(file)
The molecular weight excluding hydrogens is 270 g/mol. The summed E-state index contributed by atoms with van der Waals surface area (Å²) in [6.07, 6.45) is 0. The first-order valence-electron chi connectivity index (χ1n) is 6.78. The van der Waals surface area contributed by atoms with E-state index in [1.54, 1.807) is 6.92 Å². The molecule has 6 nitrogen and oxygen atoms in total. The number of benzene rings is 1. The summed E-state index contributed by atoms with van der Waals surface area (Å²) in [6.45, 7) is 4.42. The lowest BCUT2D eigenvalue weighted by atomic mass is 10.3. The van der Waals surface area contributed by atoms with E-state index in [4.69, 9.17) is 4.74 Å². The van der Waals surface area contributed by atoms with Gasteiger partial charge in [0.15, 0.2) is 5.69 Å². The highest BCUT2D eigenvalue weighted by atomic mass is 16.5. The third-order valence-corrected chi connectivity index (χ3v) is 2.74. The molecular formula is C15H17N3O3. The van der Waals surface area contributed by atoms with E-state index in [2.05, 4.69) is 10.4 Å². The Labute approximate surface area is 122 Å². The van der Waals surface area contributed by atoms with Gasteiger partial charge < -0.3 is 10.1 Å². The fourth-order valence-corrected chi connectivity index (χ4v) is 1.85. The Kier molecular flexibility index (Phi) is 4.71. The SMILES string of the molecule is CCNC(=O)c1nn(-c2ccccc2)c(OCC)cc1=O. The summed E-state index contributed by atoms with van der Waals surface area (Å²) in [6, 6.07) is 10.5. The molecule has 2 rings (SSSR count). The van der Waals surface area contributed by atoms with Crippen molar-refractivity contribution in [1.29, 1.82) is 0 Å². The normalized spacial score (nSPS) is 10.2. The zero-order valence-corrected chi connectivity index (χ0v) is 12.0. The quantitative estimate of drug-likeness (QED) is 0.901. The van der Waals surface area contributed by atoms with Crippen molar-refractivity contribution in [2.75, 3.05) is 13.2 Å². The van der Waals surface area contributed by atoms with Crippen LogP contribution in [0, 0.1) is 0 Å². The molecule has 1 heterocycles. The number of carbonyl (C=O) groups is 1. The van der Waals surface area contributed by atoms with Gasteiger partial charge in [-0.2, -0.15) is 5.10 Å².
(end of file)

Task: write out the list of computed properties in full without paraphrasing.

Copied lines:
The molecular weight excluding hydrogens is 270 g/mol. The summed E-state index contributed by atoms with van der Waals surface area (Å²) in [6.07, 6.45) is 0. The first-order valence-electron chi connectivity index (χ1n) is 6.78. The van der Waals surface area contributed by atoms with E-state index in [1.54, 1.807) is 6.92 Å². The molecule has 6 nitrogen and oxygen atoms in total. The number of benzene rings is 1. The summed E-state index contributed by atoms with van der Waals surface area (Å²) in [6.45, 7) is 4.42. The lowest BCUT2D eigenvalue weighted by atomic mass is 10.3. The van der Waals surface area contributed by atoms with E-state index in [4.69, 9.17) is 4.74 Å². The van der Waals surface area contributed by atoms with Gasteiger partial charge in [0.15, 0.2) is 5.69 Å². The highest BCUT2D eigenvalue weighted by atomic mass is 16.5. The third-order valence-corrected chi connectivity index (χ3v) is 2.74. The molecular formula is C15H17N3O3. The van der Waals surface area contributed by atoms with E-state index in [2.05, 4.69) is 10.4 Å². The Labute approximate surface area is 122 Å². The van der Waals surface area contributed by atoms with Gasteiger partial charge < -0.3 is 10.1 Å². The fourth-order valence-corrected chi connectivity index (χ4v) is 1.85. The Kier molecular flexibility index (Phi) is 4.71. The SMILES string of the molecule is CCNC(=O)c1nn(-c2ccccc2)c(OCC)cc1=O. The summed E-state index contributed by atoms with van der Waals surface area (Å²) in [6, 6.07) is 10.5. The molecule has 2 rings (SSSR count). The van der Waals surface area contributed by atoms with Crippen molar-refractivity contribution in [1.29, 1.82) is 0 Å². The normalized spacial score (nSPS) is 10.2. The zero-order valence-corrected chi connectivity index (χ0v) is 12.0. The quantitative estimate of drug-likeness (QED) is 0.901. The van der Waals surface area contributed by atoms with Crippen molar-refractivity contribution in [2.75, 3.05) is 13.2 Å². The van der Waals surface area contributed by atoms with Crippen LogP contribution in [0, 0.1) is 0 Å². The molecule has 1 heterocycles. The number of carbonyl (C=O) groups is 1. The van der Waals surface area contributed by atoms with Gasteiger partial charge in [-0.2, -0.15) is 5.10 Å².